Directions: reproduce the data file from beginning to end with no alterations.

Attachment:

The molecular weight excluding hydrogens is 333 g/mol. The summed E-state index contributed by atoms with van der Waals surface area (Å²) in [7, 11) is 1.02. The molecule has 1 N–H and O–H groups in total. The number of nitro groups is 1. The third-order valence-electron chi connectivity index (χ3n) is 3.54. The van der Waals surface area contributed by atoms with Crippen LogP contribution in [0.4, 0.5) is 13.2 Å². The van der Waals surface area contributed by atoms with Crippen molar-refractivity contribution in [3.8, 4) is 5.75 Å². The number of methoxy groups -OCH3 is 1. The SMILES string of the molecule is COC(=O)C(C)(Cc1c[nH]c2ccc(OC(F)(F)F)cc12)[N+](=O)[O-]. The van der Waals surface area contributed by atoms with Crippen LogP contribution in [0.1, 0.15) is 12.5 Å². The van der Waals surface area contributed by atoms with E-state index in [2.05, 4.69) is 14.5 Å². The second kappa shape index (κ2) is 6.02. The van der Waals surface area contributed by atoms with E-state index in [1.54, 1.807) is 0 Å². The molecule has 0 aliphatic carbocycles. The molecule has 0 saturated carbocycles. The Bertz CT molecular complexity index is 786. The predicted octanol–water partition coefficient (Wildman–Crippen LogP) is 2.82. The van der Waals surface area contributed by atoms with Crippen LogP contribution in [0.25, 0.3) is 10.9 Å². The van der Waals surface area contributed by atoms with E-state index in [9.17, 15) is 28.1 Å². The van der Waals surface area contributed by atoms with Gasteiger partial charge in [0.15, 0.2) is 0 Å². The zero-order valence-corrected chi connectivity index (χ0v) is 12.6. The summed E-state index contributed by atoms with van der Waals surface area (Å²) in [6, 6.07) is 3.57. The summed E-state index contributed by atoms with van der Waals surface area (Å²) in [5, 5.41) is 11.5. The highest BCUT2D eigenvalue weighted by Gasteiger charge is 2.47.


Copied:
The molecular weight excluding hydrogens is 333 g/mol. The summed E-state index contributed by atoms with van der Waals surface area (Å²) in [7, 11) is 1.02. The molecule has 1 N–H and O–H groups in total. The number of nitro groups is 1. The third-order valence-electron chi connectivity index (χ3n) is 3.54. The van der Waals surface area contributed by atoms with Crippen LogP contribution in [0.4, 0.5) is 13.2 Å². The van der Waals surface area contributed by atoms with Crippen molar-refractivity contribution in [3.8, 4) is 5.75 Å². The number of methoxy groups -OCH3 is 1. The SMILES string of the molecule is COC(=O)C(C)(Cc1c[nH]c2ccc(OC(F)(F)F)cc12)[N+](=O)[O-]. The van der Waals surface area contributed by atoms with Crippen LogP contribution in [0.1, 0.15) is 12.5 Å². The van der Waals surface area contributed by atoms with E-state index in [2.05, 4.69) is 14.5 Å². The second kappa shape index (κ2) is 6.02. The van der Waals surface area contributed by atoms with E-state index in [1.54, 1.807) is 0 Å². The molecule has 0 aliphatic carbocycles. The molecule has 0 saturated carbocycles. The Bertz CT molecular complexity index is 786. The predicted octanol–water partition coefficient (Wildman–Crippen LogP) is 2.82. The van der Waals surface area contributed by atoms with Crippen LogP contribution in [0.25, 0.3) is 10.9 Å². The van der Waals surface area contributed by atoms with E-state index in [9.17, 15) is 28.1 Å². The van der Waals surface area contributed by atoms with Gasteiger partial charge in [0.15, 0.2) is 0 Å². The zero-order valence-corrected chi connectivity index (χ0v) is 12.6. The summed E-state index contributed by atoms with van der Waals surface area (Å²) in [6, 6.07) is 3.57. The summed E-state index contributed by atoms with van der Waals surface area (Å²) in [5, 5.41) is 11.5. The highest BCUT2D eigenvalue weighted by Gasteiger charge is 2.47.